Safety First!

Safety in the workplace makes a good business sense. A lack of proper safety measures and practices can lead to accidents, added business expenses and missed work days. This is often referred to Lost-Time Injury or LTI and is measured according to hours lost in productivity. Most industrial companies measure their safety performance by maintaining a low level of Lost-Time Injury Frequency (LTIF). Whether to the employer or employee, safety is a valuable investment that helps companies to stay in business.

Developing a work environment that endorses safety in all areas of a business     indicates organizational commitment and awareness to employee wellbeing. There is a number of industry sectors worldwide which have identified the benefits of effective safety management by implementing a comprehensive business management system designed to manage safety elements in the workplace known as Safety Management System (SMS). A company that adopts SMS usually meets the minimum requirements of general health and safety laws by incorporating safety objectives into company goals. Furthermore, a company should promote safety in the workplace through management leadership; employee participation; hazard identification and prevention; and education and training. When identifying safety hazards in the workplace, the company should remove them where possible to mitigate the risks. If the hazard cannot be removed from the workplace, employee should be made aware that they exist and how to avoid them.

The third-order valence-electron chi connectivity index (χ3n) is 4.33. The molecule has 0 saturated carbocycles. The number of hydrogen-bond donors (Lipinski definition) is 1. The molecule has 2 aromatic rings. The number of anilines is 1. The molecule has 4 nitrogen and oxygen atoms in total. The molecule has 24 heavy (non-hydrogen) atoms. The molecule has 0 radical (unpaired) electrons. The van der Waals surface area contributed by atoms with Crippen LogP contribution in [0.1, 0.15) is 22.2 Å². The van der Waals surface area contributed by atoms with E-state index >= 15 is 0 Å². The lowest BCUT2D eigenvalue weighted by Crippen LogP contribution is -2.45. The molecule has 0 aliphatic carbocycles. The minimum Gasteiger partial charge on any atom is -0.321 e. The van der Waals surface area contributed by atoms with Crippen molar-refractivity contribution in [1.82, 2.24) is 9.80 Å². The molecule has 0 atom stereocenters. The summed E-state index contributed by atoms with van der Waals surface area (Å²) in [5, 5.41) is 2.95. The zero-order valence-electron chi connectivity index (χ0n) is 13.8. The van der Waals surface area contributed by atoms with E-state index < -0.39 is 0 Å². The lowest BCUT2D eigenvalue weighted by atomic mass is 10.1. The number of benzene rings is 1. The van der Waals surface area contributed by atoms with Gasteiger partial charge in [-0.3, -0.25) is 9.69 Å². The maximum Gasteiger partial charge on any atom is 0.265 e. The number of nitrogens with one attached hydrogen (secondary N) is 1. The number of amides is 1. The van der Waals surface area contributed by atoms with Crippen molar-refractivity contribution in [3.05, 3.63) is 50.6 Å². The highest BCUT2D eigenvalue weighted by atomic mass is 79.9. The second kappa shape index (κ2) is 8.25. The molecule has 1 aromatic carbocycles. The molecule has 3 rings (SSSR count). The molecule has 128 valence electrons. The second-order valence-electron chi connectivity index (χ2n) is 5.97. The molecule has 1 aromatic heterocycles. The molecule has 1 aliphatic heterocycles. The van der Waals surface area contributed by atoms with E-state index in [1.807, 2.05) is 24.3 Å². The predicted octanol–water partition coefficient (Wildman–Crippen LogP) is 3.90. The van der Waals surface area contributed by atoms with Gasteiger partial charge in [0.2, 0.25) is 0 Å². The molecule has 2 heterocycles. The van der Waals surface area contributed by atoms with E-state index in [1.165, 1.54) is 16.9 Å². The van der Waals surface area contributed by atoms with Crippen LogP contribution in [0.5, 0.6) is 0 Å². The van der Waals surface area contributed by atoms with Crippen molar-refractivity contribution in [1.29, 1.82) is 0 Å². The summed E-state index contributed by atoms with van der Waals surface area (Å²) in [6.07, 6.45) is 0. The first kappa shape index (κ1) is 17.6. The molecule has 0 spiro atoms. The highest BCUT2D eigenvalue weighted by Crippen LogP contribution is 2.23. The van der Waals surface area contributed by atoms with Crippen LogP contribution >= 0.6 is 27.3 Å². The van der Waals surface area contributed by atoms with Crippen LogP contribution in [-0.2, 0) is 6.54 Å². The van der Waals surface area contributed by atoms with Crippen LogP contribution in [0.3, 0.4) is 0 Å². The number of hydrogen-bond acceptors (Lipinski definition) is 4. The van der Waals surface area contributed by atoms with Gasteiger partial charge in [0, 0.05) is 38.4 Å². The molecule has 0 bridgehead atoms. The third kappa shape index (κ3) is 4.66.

Companies around the world losses a hefty amount of money each year due to weak workplace safety implementation that leads to accidents. In the 2005-2006 financial year of Australia, the total economic cost for workplace related incidents and illness was estimated to be $57.5 billion, representing 5.9 per cent of GDP. The cost of workplace related incidents is often divided into two categories: direct costs and indirect costs. Direct costs include property damages, injury or fatality reimbursement, loss of key staff, disruption to business activity, increased workers compensation liability, fines and legal responsibility. Indirect costs refer to the worker’s lost wages, productivity losses, recruiting and training costs, decreased morale and damage to the company reputation. These indirect costs have been calculated at between 8 and 36 times the direct costs.

Providing a safe workplace for employees and customers is vital to all businesses, regardless of size or industry. The relative impacts of workplace safety hazards on Small and Medium Enterprises (SMEs) is greater than on comparable larger enterprises. Generally, SMEs lack readily available credit, and that is why it is essential that they understand the economic benefits of improving and promoting safety; otherwise, they will go out of business so easily if safety to be violated.

A strong investment and implementation of safety culture in the workplace is extremely important to businesses and cannot be compromised as it is considered in the same manner as other elements of business management.

Further Reading: Safe Business Is Good Business